March 17, 2019
The Percussion Collective in Dallas

By J. Robin Coffelt, Theater Jones, March 7. 2019

Bang It Out

The Percussion Collective gave an unforgettable performance in the Soundings: New Music at the Nasher series.

Dallas — I can’t recommend going to an all-percussion concert when you have a migraine, as I did on Friday. But under pretty much any other circumstance, the March 1 Soundings: New Music at the Nasher performance by The Percussion Collective was a can’t-miss experience.

Occurring concurrently with not only the opening of the Dallas Opera’s Manon Lescaut and a Dallas Symphony concert featuring Tchaikovsky’s Violin Concerto, Soundings nevertheless managed to pack the house, as has been the case for every Soundings concert I’ve attended. This kind of attendance is far from universal at “new music” concerts in the Dallas area, so what is Soundings’ special magic? Is it the venue? Maybe, although galleries are inaccessible by concert time, so you’ll only get passing glances at any of the sculptures. Is it the free wine and champagne? It can’t hurt. But it’s also the astonishing level, consistently, of the musicians Soundings brings to Dallas.

The Percussion Collective is a group of young musicians, some of them university faculty members and others full-time performers, who play in variously sized groups to present music for percussion ensemble. Friday’s concert employed four percussionists—Ji Hye Jung, Matthew Keown, Ian Rosenbaum, Sam Seyong Um—and an enormous array of instruments. The first half of the program was set up as a sort of theater-in-the-round, with the four musicians at the four corners of the “stage,” backs to each other. A (mostly) meditative piece, Salvatore Sciarrino’s A Rustling of Thirty Years began the program. With its organic sounds of waving tree branches and swishing water, the piece was almost hypnotic, but any trance was periodically broken by the crash of dropped objects or metal bars clanging. Like all of the Percussion Collective’s Friday program, this was performance art almost as much as music.

Because it’s rather difficult, on a program such as this one, to know when a piece is truly over—have the rustling leaves ceased, or just paused?—the group wisely chose to begin the second piece attaca, without pause, after the first. It was James Wood’s Village Burial with Fire, a piece which could not have contrasted more dramatically with Sciarrino’s meditative rustlings. Here, a Hindu burial ceremony is evoked, using rhythmic vocalizations and microtonally pitched xylophone-like instruments as well as an enormous quantity of other instruments, both conventional and obscure, found and created, to suggest the inspiration for Wood’s piece.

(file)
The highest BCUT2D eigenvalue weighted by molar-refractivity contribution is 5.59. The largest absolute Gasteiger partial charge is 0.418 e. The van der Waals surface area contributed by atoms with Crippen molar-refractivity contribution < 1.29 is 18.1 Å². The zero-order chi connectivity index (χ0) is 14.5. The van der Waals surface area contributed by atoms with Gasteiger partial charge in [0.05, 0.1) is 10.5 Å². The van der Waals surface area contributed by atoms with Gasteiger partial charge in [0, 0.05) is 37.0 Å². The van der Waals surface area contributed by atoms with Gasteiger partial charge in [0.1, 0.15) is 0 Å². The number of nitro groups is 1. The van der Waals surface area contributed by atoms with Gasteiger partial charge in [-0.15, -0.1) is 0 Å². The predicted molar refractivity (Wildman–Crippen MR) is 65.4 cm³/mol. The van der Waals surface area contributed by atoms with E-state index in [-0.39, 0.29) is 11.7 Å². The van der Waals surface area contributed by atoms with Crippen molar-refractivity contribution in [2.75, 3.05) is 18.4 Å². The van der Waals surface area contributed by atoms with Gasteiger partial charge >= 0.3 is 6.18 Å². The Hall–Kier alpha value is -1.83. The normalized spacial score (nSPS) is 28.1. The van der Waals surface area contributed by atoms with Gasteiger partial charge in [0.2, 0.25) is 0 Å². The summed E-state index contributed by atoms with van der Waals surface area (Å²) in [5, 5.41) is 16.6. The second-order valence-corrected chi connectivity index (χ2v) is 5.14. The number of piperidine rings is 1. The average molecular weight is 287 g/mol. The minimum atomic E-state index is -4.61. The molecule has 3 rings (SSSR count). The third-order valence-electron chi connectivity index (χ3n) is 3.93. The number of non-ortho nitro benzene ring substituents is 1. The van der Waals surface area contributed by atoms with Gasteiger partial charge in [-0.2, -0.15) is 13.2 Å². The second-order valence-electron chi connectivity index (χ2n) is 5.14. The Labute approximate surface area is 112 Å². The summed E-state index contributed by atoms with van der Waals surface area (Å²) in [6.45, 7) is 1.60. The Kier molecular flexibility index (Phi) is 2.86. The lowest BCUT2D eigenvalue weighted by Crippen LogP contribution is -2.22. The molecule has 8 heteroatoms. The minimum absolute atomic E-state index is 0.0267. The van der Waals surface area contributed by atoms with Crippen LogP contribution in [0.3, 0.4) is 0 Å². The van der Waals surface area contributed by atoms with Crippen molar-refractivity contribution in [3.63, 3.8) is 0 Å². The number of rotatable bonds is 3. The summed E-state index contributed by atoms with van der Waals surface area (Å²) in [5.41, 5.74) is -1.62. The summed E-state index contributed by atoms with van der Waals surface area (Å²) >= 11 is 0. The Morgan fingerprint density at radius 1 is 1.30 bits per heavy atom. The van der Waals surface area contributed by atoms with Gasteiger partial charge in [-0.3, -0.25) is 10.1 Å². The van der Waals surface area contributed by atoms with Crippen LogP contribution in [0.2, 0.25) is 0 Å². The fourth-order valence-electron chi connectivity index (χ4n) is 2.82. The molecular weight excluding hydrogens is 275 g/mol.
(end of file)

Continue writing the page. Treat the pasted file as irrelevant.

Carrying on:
After a half-hour intermission to completely reset the hall into a more conventional setup, with musicians at the front and the audience in rows of chairs behind, the group concluded with Martin Bresnick’s Caprichos Enfáticos: Los Desastres de la Guerra (Emphatic Caprices: The Disasters of War). This eight-movement piece, with projections based on Goya etchings, uses as its basis the farandole, a Provencal dance usually in 6/8 time. But this was a dance based in minimalism, and players seamlessly took over each other’s roles, like a game of percussive musical chairs. In the third movement, very loud, unison drumming, like some hybrid of Japanese drumming and rock music, alternated with contemplative, almost languid piano chords played by Seth Knopp. (Piano is a percussion instrument, after all.) Slowly, the piano and the drums overlap each other, forming surprisingly complex textures and colors. By the fifth movement, the musicians are striking the enormous bass drums as if they’re imitating the hammer blows in Mahler 6. (Yes, if you’re following along, my migraine was not super happy about this turn of events. But really, it was great, theatrical music-making otherwise.)

Later, whisperings of, perhaps, Latin, a tubular bell reminiscent of a cathedral chime, and rosary-like shell clickings evoke a Catholic Mass, then the character shifts again, to end with the unison percussion and piano, with piano moving in and out of phase with the drummers.

This was truly masterful performing, and it is a lesson in getting capacity crowds to contemporary music performances. If the Nasher can fill its hall for a percussion ensemble, then perhaps there is a more robust market for contemporary performances than we might believe. It’s not just the free wine, I don’t think.

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